Edited by simon b
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You may have all you need now, and it sounds like some of your trackwork will be hidden, but a thought came to me this morning I'd not mentioned in my earlier posts that may be helpful to some.

 

This quick sketch illustrates:

 

1900343082_CurvedPoint1.jpg.0a121635aa5948d145477fe4056b1f5b.jpg

 

Taking a 4th Radius Curve as my start point, a transition into a 3rd Radius Curve instead saves on width, but adds length (here: 6").  Where that is not possible, continuing the curve into a point when it reaches the straight, as in the third suggestion, may help mask the sudden change visually - at least when there are no trains present.

 

Just a thought for where space is particularly tight.

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Alternatively, use the curve of the point for the last 12 degrees of the 90 ......

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Posted (edited)
4 hours ago, Chimer said:

Alternatively, use the curve of the point for the last 12 degrees of the 90 ......


Like this?  Assume there is a curve on the right hand side coming into the points from bottom to top.

 

Diagram pinched from my GW Branch Line thread but illustrates the suggestion.

 

8106C8F6-AD79-4B3C-9961-7D1B3FC4418F.jpeg.ce482e140cbf070fc64af96091717f53.jpeg

 

[Note - the purpose of this diagram was to compare the lengths of alternative Peco Streamline points - the angle of entry into the points from the right is not the same in 1 and 2].

 

 

 

Edited by Keith Addenbrooke

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Yes, that's what I had in mind ..... as you say, the inner leg of the curved point diverges 20.25 degrees against the 12 of all the straight points, the outer leg 9.

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Please excuse the crude MS paint drawing, but this is what I'm hoping to get on a 8x4. I've mocked it up with some of the track I have collected so far and it looks like it will fit, just.  Most of the curves are hidden except for the pair on the left side of the board rising from the lower to upper levels. It needs a couple of loco storage sidings adding at the terminus station, but i think it should have some operating potential.   

 

Any thoughts guys?

 

 

8 X 4 TRACK PLAN.png

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Very quick thoughts too late at night - if the gradient is not too steep, and the terminus throat and various junctions fit as you've sketched them, operationally that looks pretty good fun - max 3 coach trains probably?

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Posted (edited)

Whilst it may fit, in theory, are you sure about the double track reverse loop? As far as I can recall, even the master of the compressed main line roundy, CJF,  never squeezed one in. 

 

Speaking of CJF, his later 60 Plans for Small Locations contained an 8x4 incorporating most, if not all, the features you seem to be after (terminus, continuous run, justification for main line stock, tunnels and gradients) and offered space for 4 coach trains. He did note that baseboard construction would be rather involved, and it does feature a visible R1 curve on one of the station approach tracks but it packs in an awful lot.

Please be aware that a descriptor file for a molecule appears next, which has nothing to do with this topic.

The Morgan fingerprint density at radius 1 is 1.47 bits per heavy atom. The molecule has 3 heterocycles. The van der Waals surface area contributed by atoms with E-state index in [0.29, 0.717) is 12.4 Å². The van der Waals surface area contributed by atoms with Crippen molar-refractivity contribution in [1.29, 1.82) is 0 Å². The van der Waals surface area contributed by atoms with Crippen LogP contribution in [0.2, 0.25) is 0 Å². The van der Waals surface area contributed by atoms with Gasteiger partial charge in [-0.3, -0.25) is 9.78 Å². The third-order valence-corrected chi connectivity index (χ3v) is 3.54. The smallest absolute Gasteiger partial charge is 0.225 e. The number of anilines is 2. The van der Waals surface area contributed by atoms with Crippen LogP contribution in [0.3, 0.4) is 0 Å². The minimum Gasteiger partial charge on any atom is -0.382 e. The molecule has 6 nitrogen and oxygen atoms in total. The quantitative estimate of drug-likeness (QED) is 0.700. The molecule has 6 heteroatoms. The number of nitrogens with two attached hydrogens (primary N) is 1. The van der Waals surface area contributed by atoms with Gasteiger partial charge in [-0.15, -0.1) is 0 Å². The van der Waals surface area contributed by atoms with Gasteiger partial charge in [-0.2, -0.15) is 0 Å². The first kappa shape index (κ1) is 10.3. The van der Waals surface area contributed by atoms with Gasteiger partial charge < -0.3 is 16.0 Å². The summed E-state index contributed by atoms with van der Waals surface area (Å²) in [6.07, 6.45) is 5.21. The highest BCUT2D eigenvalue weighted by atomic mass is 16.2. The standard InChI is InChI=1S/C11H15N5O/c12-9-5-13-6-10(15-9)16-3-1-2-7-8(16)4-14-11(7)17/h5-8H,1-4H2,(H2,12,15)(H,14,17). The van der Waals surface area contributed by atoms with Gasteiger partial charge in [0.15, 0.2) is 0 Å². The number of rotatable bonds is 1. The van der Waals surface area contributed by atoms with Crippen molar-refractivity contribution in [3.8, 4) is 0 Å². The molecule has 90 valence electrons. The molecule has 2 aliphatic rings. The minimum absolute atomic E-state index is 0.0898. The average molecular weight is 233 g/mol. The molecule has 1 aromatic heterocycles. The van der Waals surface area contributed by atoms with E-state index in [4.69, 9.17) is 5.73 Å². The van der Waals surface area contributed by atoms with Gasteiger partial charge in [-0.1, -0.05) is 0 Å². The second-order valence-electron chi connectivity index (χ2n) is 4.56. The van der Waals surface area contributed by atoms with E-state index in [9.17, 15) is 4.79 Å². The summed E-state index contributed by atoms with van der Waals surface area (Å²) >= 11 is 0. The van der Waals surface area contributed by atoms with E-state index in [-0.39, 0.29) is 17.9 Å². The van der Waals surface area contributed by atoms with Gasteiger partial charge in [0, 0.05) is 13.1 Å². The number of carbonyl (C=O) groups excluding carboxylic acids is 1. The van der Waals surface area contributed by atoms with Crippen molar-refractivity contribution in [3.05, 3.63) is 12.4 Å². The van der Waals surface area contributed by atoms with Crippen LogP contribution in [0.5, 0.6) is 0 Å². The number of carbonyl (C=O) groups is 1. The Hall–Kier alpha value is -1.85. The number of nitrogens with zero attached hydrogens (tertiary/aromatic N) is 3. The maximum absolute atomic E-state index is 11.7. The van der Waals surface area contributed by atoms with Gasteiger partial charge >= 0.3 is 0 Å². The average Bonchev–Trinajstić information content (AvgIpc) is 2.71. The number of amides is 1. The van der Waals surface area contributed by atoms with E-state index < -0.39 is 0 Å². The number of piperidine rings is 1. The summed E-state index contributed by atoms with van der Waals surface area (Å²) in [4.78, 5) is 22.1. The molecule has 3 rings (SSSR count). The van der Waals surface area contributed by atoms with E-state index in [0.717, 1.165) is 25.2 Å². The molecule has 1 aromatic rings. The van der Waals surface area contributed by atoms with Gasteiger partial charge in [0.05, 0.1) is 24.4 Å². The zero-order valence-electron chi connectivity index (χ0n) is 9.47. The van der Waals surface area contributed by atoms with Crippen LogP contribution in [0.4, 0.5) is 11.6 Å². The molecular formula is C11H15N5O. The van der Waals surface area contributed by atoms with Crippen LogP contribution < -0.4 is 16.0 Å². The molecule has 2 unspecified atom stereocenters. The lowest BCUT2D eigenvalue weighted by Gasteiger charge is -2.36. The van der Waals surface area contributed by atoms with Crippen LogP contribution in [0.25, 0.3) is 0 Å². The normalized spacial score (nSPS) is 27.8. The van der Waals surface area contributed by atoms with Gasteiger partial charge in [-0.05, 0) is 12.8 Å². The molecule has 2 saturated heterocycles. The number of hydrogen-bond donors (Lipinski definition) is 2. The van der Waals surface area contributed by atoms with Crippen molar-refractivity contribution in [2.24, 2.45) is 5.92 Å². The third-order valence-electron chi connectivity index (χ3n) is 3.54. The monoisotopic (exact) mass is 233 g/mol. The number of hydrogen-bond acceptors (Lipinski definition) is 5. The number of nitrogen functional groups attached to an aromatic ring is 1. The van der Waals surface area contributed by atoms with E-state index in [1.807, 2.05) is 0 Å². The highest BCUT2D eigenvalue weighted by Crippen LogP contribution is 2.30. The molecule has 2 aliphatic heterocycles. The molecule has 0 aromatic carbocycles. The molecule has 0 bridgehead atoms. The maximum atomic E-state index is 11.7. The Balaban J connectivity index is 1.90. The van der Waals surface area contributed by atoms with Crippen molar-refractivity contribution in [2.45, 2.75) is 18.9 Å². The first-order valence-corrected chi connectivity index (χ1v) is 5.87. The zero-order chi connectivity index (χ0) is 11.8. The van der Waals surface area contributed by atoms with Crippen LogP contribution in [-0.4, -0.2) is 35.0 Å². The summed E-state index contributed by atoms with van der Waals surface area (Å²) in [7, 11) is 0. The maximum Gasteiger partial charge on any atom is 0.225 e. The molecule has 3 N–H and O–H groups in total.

Edit: It's plan SP14, now that I've dug up my copy.

Edited by PatB

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Posted (edited)

The gradient is probably too steep, around 1 in 20 at best, because the station throat pointwork all needs to be level.

 

And that's assuming only 75mm between railtops which would make supporting the top level a challenge.

 

Edited by Harlequin

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Why don't you download AnyRail & sketch out your design with that? The free version limits the amount of track pieces you can use but it will prevent you from squeezing your curves too much, which is an easy mistake to make when drawing freehand...& you may just like it enough to buy the unlimited version.

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Well it sort of fits using second and third radius curves, but the crippler is only having at best 5 feet for the incline.  The double reversing loop is a no-no (I've left the diamond in but the inner loop can't connect).  And I don't think the think the third upper right loop is possible, even with first radius curves .......

 

163938125_simonjpg.jpg.a66812c8967ebd21f49f8a14689b0eec.jpg

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29 minutes ago, Chimer said:

Well it sort of fits using second and third radius curves, but the crippler is only having at best 5 feet for the incline.  The double reversing loop is a no-no (I've left the diamond in but the inner loop can't connect).  And I don't think the think the third upper right loop is possible, even with first radius curves .......

 

163938125_simonjpg.jpg.a66812c8967ebd21f49f8a14689b0eec.jpg

 

Thanks for setting that plan out, that helps me alot. The third upper loop I can do without, but I'd quite like to keep the double reverse loop. Do you think there is any way of moving the points for that onto the curve to gain more room?

 

The upper level looks ok to me, I wonder if it's possible to put the station throat on the incline aswell to lessen the climb?

 

Thanks.